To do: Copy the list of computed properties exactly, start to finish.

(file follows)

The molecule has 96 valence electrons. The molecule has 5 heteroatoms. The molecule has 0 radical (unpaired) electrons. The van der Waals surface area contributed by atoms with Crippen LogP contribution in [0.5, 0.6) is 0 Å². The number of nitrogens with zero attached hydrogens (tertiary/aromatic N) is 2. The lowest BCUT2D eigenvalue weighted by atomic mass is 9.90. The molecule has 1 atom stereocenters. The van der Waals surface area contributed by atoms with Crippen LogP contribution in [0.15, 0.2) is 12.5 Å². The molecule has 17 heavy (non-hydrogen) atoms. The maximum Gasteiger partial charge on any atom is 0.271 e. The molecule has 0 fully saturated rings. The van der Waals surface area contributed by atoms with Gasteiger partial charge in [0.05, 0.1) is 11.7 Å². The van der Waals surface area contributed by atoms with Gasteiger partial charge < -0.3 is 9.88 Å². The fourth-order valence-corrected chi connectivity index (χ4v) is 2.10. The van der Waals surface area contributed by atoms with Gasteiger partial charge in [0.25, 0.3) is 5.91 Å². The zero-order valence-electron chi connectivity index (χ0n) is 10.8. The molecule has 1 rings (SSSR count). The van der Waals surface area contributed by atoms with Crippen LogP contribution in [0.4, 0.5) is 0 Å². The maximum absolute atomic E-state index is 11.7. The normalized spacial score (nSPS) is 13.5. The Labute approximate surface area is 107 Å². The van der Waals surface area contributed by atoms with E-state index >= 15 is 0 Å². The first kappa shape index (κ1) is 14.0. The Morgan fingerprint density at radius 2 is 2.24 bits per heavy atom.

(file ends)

The molecule has 96 valence electrons. The molecule has 5 heteroatoms. The molecule has 0 radical (unpaired) electrons. The van der Waals surface area contributed by atoms with Crippen LogP contribution in [0.5, 0.6) is 0 Å². The number of nitrogens with zero attached hydrogens (tertiary/aromatic N) is 2. The lowest BCUT2D eigenvalue weighted by atomic mass is 9.90. The molecule has 1 atom stereocenters. The van der Waals surface area contributed by atoms with Crippen LogP contribution in [0.15, 0.2) is 12.5 Å². The molecule has 17 heavy (non-hydrogen) atoms. The maximum Gasteiger partial charge on any atom is 0.271 e. The molecule has 0 fully saturated rings. The van der Waals surface area contributed by atoms with Gasteiger partial charge in [0.05, 0.1) is 11.7 Å². The van der Waals surface area contributed by atoms with Gasteiger partial charge < -0.3 is 9.88 Å². The fourth-order valence-corrected chi connectivity index (χ4v) is 2.10. The van der Waals surface area contributed by atoms with Gasteiger partial charge in [0.25, 0.3) is 5.91 Å². The zero-order valence-electron chi connectivity index (χ0n) is 10.8. The molecule has 1 rings (SSSR count). The van der Waals surface area contributed by atoms with Crippen LogP contribution in [0.4, 0.5) is 0 Å². The maximum absolute atomic E-state index is 11.7. The normalized spacial score (nSPS) is 13.5. The Labute approximate surface area is 107 Å². The van der Waals surface area contributed by atoms with E-state index >= 15 is 0 Å². The first kappa shape index (κ1) is 14.0. The Morgan fingerprint density at radius 2 is 2.24 bits per heavy atom.